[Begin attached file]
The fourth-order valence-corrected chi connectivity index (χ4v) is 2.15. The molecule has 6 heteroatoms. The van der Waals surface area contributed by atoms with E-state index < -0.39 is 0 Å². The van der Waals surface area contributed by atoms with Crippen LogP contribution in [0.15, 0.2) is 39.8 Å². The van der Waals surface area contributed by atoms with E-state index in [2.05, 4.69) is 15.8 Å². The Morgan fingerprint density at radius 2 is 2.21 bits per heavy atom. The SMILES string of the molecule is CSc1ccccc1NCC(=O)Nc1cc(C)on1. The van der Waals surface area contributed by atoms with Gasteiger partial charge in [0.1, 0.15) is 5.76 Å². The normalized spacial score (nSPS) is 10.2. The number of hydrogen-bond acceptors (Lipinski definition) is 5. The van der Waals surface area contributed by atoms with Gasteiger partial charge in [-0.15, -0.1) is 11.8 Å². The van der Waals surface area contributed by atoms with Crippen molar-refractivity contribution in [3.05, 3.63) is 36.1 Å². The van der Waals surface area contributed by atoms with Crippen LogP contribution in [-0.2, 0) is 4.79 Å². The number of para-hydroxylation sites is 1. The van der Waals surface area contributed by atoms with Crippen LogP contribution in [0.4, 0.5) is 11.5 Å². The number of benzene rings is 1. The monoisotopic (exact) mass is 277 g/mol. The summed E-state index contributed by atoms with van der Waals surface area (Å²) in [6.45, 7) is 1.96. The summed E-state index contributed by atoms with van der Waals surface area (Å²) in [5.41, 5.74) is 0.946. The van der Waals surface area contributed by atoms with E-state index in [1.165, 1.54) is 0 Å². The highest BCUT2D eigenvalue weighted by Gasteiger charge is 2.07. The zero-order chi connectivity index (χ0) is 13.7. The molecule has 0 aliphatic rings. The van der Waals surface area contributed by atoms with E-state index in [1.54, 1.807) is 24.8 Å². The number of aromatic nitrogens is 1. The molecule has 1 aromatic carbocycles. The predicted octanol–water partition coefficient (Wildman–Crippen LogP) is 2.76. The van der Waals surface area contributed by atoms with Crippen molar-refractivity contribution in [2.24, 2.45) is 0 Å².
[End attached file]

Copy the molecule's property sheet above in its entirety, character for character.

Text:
The fourth-order valence-corrected chi connectivity index (χ4v) is 2.15. The molecule has 6 heteroatoms. The van der Waals surface area contributed by atoms with E-state index < -0.39 is 0 Å². The van der Waals surface area contributed by atoms with Crippen LogP contribution in [0.15, 0.2) is 39.8 Å². The van der Waals surface area contributed by atoms with E-state index in [2.05, 4.69) is 15.8 Å². The Morgan fingerprint density at radius 2 is 2.21 bits per heavy atom. The SMILES string of the molecule is CSc1ccccc1NCC(=O)Nc1cc(C)on1. The van der Waals surface area contributed by atoms with Gasteiger partial charge in [0.1, 0.15) is 5.76 Å². The normalized spacial score (nSPS) is 10.2. The number of hydrogen-bond acceptors (Lipinski definition) is 5. The van der Waals surface area contributed by atoms with Gasteiger partial charge in [-0.15, -0.1) is 11.8 Å². The van der Waals surface area contributed by atoms with Crippen molar-refractivity contribution in [3.05, 3.63) is 36.1 Å². The van der Waals surface area contributed by atoms with Crippen LogP contribution in [-0.2, 0) is 4.79 Å². The number of para-hydroxylation sites is 1. The van der Waals surface area contributed by atoms with Crippen LogP contribution in [0.4, 0.5) is 11.5 Å². The number of benzene rings is 1. The monoisotopic (exact) mass is 277 g/mol. The summed E-state index contributed by atoms with van der Waals surface area (Å²) in [6.45, 7) is 1.96. The summed E-state index contributed by atoms with van der Waals surface area (Å²) in [5.41, 5.74) is 0.946. The van der Waals surface area contributed by atoms with E-state index in [1.165, 1.54) is 0 Å². The highest BCUT2D eigenvalue weighted by Gasteiger charge is 2.07. The zero-order chi connectivity index (χ0) is 13.7. The molecule has 0 aliphatic rings. The van der Waals surface area contributed by atoms with E-state index in [1.54, 1.807) is 24.8 Å². The number of aromatic nitrogens is 1. The molecule has 1 aromatic carbocycles. The predicted octanol–water partition coefficient (Wildman–Crippen LogP) is 2.76. The van der Waals surface area contributed by atoms with Crippen molar-refractivity contribution in [2.24, 2.45) is 0 Å².